Backpacking in the Breithorn boots  © Pegs Bailey
Backpacking in the Breithorn boots
© Pegs Bailey

The bendy sole doesn't offer a particularly secure platform on steeper slopes, and won't readily hold an edge if you're scrambling. In the interests of this review I did wear it on one easy grade 1 scramble (Skye's Garbh-bheinn) and lived to tell the tale, so it will definitely do at a pinch on easier hillwalkers' scrambles, but would not be a good call for more technical routes.

All said, this is a sole that's best for easy-to-moderate hill terrain, for carrying lighter loads, and for predominantly well-made trails rather than lots of rough pathless stuff. I've used it off-path, on steep ground and with a heavy overnight pack, but it certainly wouldn't be my first choice for these tougher days. On the other hand on something long and easy like the West Highland Way the soft, bendy Breithorn would be miles more comfy than a stiffer and more technically capable mountain boot. Context is everything.

Underfoot, the 'RockRubber' outsole is OK, but not brilliant. It's not as aggressively lugged as many walking boot soles, and doesn't have quite such a confidence inspiring bite on steep muddy slopes. In my experience, and this is purely anecdotal, the friction on rock isn't really up there with a decent Vibram sole unit either. Its use of an unbranded outsole is a point of difference between the Breithorn and the Anatom Suilven, and on the basis of having worn both I'd always go with the Suilven on a proper hill day.

Trying a bit of easy scrambling on Skye's Garbh-bheinn  © Dan Bailey
Trying a bit of easy scrambling on Skye's Garbh-bheinn
© Dan Bailey

Summary

For occasional or less ambitious walkers; people operating on a tight budget; and beginners taking their first steps outdoors but not yet sure if this is going to be their thing, the Breithorn would be a sensible money saving option. I can see it working well for DofE kids, for instance. It's a perfectly adequate boot for easier Scottish summer Munros and similar, and for less demanding overnight backpacking too; I've also been using it for general outdoor wear such as muddy family walks. As a no-frills option I'd say it's good value for a modest outlay. However if you can stretch to another £30 then its more accomplished relative the Anatom V2 Suilven comprehensively betters it for comfort and performance.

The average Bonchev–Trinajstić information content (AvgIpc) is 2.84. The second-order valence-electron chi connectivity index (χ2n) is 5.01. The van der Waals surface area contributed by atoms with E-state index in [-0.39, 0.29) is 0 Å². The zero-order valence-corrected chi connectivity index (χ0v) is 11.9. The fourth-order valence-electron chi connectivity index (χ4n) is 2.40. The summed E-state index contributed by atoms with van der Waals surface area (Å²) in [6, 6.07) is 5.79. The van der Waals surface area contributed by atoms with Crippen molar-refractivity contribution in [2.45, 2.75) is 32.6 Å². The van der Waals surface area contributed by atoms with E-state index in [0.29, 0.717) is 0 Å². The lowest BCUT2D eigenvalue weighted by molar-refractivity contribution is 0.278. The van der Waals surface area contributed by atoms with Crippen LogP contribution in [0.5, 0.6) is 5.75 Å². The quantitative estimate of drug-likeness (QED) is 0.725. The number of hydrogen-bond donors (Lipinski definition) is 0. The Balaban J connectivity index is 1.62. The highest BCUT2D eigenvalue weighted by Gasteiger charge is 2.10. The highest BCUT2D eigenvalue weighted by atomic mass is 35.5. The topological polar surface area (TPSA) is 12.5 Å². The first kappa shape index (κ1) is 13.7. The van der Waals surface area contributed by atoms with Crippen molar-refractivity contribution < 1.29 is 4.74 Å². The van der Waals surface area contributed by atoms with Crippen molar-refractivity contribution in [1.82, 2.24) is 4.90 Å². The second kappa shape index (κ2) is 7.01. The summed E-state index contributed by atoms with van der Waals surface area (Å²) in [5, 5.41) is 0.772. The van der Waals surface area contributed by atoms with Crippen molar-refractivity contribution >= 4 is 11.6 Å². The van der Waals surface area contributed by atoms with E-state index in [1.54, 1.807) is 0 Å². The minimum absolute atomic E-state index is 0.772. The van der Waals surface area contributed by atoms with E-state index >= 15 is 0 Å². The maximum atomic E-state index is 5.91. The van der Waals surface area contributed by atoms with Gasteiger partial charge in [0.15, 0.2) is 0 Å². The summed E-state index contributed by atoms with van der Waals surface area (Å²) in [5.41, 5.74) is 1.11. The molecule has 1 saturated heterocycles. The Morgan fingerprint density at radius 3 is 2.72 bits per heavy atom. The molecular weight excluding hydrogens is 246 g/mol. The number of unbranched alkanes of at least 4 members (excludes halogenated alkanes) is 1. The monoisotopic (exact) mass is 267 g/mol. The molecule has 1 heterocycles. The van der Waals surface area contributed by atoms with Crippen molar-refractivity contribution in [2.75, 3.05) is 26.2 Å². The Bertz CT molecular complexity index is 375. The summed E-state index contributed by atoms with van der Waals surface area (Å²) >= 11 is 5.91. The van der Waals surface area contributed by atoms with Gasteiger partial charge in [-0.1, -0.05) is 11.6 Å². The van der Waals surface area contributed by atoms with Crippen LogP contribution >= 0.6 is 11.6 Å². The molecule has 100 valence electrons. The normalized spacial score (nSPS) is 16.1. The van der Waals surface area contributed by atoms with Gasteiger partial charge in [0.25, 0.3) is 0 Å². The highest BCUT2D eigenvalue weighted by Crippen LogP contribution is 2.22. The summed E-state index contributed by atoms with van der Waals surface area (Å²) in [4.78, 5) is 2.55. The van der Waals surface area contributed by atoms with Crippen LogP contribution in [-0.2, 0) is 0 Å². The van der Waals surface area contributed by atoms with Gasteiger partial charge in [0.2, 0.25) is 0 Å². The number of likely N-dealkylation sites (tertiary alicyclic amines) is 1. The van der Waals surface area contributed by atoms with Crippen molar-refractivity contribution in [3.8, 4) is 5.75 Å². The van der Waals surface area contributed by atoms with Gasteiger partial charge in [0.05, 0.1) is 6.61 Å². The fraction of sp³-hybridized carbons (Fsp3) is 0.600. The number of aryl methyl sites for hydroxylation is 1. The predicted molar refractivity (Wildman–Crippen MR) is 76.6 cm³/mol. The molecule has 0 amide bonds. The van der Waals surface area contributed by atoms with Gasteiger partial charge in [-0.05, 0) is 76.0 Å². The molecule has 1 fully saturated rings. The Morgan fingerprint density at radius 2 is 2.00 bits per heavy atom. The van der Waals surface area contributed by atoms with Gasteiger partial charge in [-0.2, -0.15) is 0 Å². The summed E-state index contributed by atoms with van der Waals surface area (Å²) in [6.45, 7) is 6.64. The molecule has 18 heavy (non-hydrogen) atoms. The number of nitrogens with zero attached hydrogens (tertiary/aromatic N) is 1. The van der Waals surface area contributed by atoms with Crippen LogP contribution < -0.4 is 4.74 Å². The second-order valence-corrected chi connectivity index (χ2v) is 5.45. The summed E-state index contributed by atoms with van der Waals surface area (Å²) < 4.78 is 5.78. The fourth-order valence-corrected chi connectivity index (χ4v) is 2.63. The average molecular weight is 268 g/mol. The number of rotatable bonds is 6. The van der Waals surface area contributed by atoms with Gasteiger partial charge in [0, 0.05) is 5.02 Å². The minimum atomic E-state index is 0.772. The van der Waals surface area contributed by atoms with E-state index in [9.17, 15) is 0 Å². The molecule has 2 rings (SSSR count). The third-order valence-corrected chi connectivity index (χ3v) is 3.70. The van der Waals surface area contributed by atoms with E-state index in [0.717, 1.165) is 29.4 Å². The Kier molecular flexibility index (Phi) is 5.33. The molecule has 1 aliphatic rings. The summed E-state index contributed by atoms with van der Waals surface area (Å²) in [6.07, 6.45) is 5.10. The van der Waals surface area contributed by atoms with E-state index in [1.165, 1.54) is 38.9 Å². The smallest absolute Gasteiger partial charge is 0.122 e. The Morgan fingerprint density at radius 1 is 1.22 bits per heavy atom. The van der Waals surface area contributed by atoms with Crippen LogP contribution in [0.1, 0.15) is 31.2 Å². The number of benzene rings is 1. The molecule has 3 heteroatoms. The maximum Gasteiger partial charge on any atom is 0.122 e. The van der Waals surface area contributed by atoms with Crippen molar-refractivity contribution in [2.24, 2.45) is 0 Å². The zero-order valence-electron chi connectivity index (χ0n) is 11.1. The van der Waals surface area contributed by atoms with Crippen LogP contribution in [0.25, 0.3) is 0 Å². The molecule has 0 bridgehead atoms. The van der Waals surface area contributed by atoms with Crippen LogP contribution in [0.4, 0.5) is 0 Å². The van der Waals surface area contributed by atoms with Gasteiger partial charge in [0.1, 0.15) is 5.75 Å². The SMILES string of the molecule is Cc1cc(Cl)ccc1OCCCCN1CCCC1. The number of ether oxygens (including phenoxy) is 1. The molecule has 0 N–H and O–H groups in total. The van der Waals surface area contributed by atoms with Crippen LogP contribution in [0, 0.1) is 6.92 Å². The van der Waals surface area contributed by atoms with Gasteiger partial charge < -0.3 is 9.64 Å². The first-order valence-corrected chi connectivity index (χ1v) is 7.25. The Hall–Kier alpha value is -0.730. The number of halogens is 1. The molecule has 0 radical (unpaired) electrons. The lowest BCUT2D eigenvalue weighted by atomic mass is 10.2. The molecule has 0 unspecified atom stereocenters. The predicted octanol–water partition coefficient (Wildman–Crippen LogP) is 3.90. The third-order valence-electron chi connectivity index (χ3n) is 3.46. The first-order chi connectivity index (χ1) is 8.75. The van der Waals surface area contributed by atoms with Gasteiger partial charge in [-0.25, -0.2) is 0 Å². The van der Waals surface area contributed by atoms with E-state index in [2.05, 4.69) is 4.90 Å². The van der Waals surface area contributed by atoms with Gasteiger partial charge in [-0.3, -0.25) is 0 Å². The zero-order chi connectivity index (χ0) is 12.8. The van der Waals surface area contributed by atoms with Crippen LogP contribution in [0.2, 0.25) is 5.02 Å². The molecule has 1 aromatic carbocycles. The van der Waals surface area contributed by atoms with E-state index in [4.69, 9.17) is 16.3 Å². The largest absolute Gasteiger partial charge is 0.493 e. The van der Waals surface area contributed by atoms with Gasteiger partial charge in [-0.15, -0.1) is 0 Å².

Vango say:

Our all-new Breithorn is our lightest and most feature packed backpacking boot allowing you to travel further. The rockered toe combined with the calibrated Vango Flexbeam® allow for a more supportive hike. The Breithorn features a newly designed heel-counter and heel-lock system for maximum heel-hold and protection when walking across rugged terrain.

  • Sizes: Men 41-47; women (Breithorn W) 37-42
  • Weight: 1260g / pair size 47 (our weight)
  • Protex® membrane - Ensures your feet stay dry and comfortable
  • RockRubber - Extremely durable rubber compound offering toe protection, matte finish and tactile feel.
  • Vango FootSpy Insole - Specially designed insole used to assess where your foot is in relation to the boot. Just use the red line as a guide.
  • Traction System - advanced traction outsole system designed from the perfect compound for grip and durability. Strategically placed tread pattern facilitates self cleaning and a more-secure walk.

For more info see vango.co.uk